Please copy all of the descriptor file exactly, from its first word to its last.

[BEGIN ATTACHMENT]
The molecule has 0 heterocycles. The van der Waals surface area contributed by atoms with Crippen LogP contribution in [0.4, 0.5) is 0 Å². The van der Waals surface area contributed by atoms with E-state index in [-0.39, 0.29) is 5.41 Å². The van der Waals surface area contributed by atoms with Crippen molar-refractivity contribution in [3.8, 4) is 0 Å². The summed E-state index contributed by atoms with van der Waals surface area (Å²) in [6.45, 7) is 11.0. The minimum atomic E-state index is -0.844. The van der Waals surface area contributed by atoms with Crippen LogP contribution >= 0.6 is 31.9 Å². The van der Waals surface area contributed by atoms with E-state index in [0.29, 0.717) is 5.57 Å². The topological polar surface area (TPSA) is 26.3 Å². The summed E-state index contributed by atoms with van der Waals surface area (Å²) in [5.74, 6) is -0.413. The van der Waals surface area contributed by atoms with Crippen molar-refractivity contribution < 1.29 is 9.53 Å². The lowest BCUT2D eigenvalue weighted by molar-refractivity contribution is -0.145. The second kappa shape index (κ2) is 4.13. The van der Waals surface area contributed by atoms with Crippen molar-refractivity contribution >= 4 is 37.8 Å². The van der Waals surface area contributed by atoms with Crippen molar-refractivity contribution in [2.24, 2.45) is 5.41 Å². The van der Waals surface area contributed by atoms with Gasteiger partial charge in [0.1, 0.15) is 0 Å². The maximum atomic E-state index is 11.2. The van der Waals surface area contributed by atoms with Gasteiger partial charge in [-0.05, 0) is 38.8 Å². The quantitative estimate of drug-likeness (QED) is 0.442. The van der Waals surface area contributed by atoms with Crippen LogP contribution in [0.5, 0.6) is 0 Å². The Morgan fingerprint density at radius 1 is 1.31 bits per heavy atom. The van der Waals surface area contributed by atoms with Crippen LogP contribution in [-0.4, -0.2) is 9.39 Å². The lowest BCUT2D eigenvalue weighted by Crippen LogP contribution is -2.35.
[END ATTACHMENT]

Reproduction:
The molecule has 0 heterocycles. The van der Waals surface area contributed by atoms with Crippen LogP contribution in [0.4, 0.5) is 0 Å². The van der Waals surface area contributed by atoms with E-state index in [-0.39, 0.29) is 5.41 Å². The van der Waals surface area contributed by atoms with Crippen molar-refractivity contribution in [3.8, 4) is 0 Å². The summed E-state index contributed by atoms with van der Waals surface area (Å²) in [6.45, 7) is 11.0. The minimum atomic E-state index is -0.844. The van der Waals surface area contributed by atoms with Crippen LogP contribution >= 0.6 is 31.9 Å². The van der Waals surface area contributed by atoms with E-state index in [0.29, 0.717) is 5.57 Å². The topological polar surface area (TPSA) is 26.3 Å². The summed E-state index contributed by atoms with van der Waals surface area (Å²) in [5.74, 6) is -0.413. The van der Waals surface area contributed by atoms with Crippen molar-refractivity contribution < 1.29 is 9.53 Å². The lowest BCUT2D eigenvalue weighted by molar-refractivity contribution is -0.145. The second kappa shape index (κ2) is 4.13. The van der Waals surface area contributed by atoms with Crippen molar-refractivity contribution >= 4 is 37.8 Å². The van der Waals surface area contributed by atoms with Crippen molar-refractivity contribution in [2.24, 2.45) is 5.41 Å². The van der Waals surface area contributed by atoms with Gasteiger partial charge in [0.1, 0.15) is 0 Å². The maximum atomic E-state index is 11.2. The van der Waals surface area contributed by atoms with Gasteiger partial charge in [-0.05, 0) is 38.8 Å². The quantitative estimate of drug-likeness (QED) is 0.442. The van der Waals surface area contributed by atoms with Crippen LogP contribution in [0.5, 0.6) is 0 Å². The Morgan fingerprint density at radius 1 is 1.31 bits per heavy atom. The van der Waals surface area contributed by atoms with Crippen LogP contribution in [-0.4, -0.2) is 9.39 Å². The lowest BCUT2D eigenvalue weighted by Crippen LogP contribution is -2.35.